It appears Canada will soon be making one of the biggest dollar value purchases for its military in history - a $16 billion purchase of 65 F-35 Lightning II fighter jets.
Wow, that's a lot of money. Enough to buy, oh, about three aircraft carriers (minus the aircraft).
According to the Globe and Mail, "The purchase of F-35 Lightning II fighter jets is one of the biggest military projects in Canadian history, almost equal in size to the entire 2006 plan to acquire more than 2,000 trucks, 21 transport planes, 16 heavy helicopters and three ships for the Canadian Forces."
Put another way, including training and maintenance, the all-in cost is pegged at about $246 million an aircraft. The planes themselves would cost $9 billion, or about $138 million each.
While the dollars are big, the numbers are not. Sixty-five fighter planes is not large by any stretch. Indeed, it is so low as to be effectively incapable of doing what we may require of them. We are the second largest landmass on earth, and when you consider you need some aircraft for training, and several down for repairs/maintenance at any given time, you're not going to have a lot of birds left to actually do anything, like protect our skies.
The media notes these 65 planes will replace the current fleet of 80 CF-18A Hornets. But what they are not mentioning is the fleet was already chopped by over one third. We used to have 138 Hornets. Several years ago that was reduced to 80, because the planes were getting worn out. Plus there was this little thing of the occasional crash. Flying 50 feet off the deck near the speed of sound in a high performance aircraft means eventually some will go splat. According to Wikipedia, 16 CF-18s have been lost to crashes so far. If we lose 16 F-35s over the next 20 or so years, that will put us down to just 49 aircraft, at a time when advanced age will mean more time required for maintenance. Will we have enough planes to put in the air if and when we actually need them?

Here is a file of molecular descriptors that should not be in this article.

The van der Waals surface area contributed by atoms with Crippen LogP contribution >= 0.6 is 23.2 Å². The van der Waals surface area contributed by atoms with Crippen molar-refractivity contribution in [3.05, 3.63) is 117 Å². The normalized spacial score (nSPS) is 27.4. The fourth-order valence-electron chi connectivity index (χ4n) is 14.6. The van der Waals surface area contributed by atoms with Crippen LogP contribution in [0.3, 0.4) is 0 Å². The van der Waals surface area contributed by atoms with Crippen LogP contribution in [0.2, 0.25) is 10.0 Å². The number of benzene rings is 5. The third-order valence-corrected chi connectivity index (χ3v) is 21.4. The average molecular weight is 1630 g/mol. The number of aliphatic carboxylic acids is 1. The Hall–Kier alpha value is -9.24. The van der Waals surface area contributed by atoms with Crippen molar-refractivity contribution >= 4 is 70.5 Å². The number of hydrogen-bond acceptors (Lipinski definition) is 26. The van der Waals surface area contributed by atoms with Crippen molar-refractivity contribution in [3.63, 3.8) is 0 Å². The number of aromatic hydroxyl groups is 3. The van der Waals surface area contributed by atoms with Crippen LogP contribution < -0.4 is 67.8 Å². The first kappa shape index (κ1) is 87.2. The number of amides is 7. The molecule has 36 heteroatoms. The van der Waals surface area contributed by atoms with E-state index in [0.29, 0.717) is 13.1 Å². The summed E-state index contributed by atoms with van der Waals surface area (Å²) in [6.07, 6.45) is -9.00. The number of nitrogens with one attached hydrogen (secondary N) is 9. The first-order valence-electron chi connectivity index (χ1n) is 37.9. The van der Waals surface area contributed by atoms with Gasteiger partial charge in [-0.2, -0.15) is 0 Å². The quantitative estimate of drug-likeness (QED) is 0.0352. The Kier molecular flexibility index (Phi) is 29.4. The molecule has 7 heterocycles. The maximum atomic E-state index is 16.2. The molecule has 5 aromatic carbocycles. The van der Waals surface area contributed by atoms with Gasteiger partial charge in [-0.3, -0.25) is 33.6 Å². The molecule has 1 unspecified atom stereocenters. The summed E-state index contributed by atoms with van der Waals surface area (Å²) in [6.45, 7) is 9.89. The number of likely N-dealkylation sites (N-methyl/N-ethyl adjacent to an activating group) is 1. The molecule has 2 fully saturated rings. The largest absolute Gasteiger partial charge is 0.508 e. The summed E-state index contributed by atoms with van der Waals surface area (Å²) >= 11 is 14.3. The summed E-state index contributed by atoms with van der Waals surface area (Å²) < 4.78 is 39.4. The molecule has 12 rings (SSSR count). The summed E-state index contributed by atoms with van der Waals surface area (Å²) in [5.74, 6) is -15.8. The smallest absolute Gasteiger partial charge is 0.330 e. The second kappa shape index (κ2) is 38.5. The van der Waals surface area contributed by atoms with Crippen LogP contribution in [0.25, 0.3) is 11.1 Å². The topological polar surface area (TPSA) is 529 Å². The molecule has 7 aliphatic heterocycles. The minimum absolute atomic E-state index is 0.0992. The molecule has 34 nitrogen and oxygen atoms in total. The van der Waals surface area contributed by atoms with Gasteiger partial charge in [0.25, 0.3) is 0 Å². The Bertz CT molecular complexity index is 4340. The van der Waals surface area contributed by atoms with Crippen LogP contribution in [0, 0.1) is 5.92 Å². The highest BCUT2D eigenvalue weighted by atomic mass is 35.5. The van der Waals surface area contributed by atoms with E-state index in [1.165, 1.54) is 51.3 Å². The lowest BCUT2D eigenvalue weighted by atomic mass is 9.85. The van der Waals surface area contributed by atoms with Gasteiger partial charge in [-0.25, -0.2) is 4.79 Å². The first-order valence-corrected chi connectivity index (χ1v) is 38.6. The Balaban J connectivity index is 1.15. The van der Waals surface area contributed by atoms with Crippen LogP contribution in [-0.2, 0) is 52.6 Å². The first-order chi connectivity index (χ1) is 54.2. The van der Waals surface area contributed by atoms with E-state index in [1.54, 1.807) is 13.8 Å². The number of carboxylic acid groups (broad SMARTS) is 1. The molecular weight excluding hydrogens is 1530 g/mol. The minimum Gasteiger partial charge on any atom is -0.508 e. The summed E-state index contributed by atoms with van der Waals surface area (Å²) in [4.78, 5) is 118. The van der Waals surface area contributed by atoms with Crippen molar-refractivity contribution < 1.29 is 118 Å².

In comparison, we had 639 CF-100 Canucks in the 1950s, 200 CF-104 Starfighters, 132 F-101 Voodoos in the 1960s and 135 CF-5s in the 1970s. The Cold War may be over, but our nation didn't get any smaller.
Forget about deploying overseas ever again. We used to have fighters based in Germany to protect us from the big bad Soviets. Then we sent a squadron of 26 planes to fight in the Gulf War in 1991, something we could never do again. That would be 40 per cent of our new F-35 fleet.
In 1999, 18 planes flew out of Aviano, Italy, to fight in the Kosovo conflict. Notice how the number dropped? Next time we're needed overseas, we'll be sending over airmen with paper airplanes.
Oh, sure, you can do more with more advanced planes. One plane carrying a load of smart GPS- or laser-guided bombs can be more effective than an entire squadron or wing of Second World War Lancasters in taking out a target. But quantity has a quality all of its own. You can't be in two places at once. If we need those fighters here, in Canada, then they cannot be elsewhere, exerting our collective will.
What it effectively means is that by buying such an expensive aircraft, we have priced ourselves out of the market to doing anything overseas with said aircraft. It's a nice, expensive way of staying out of foreign wars, at least with our air force.
The other thing we need to realize is that any wars we fight in the future will be done with the equipment we have on hand. During the Second World War, new fighters were being developed on a continual basis, and could be rolled out and in the air in a few scant years. During the early years of the Cold War, we went through three generations of jet fighters from the early 1950s until the 1970s. The fourth generation, F-14s, F-15s, F16s and F-18s, were developed in the 1970s, and deployed in the late 1970s and early 1980s. They are now reaching the end of their service lives 30+ years later. The F-35 has been in development since 1996, and we might have our first Canadian birds by 2016. We'll be flying those until long after I retire.
It's good to see we are going to have some sort of air capability in the future. However, its size will be so miniscule, it's a token ability, at best.
- Brian Zinchuk is editor of Pipeline News. He can be reached at firstname.lastname@example.org.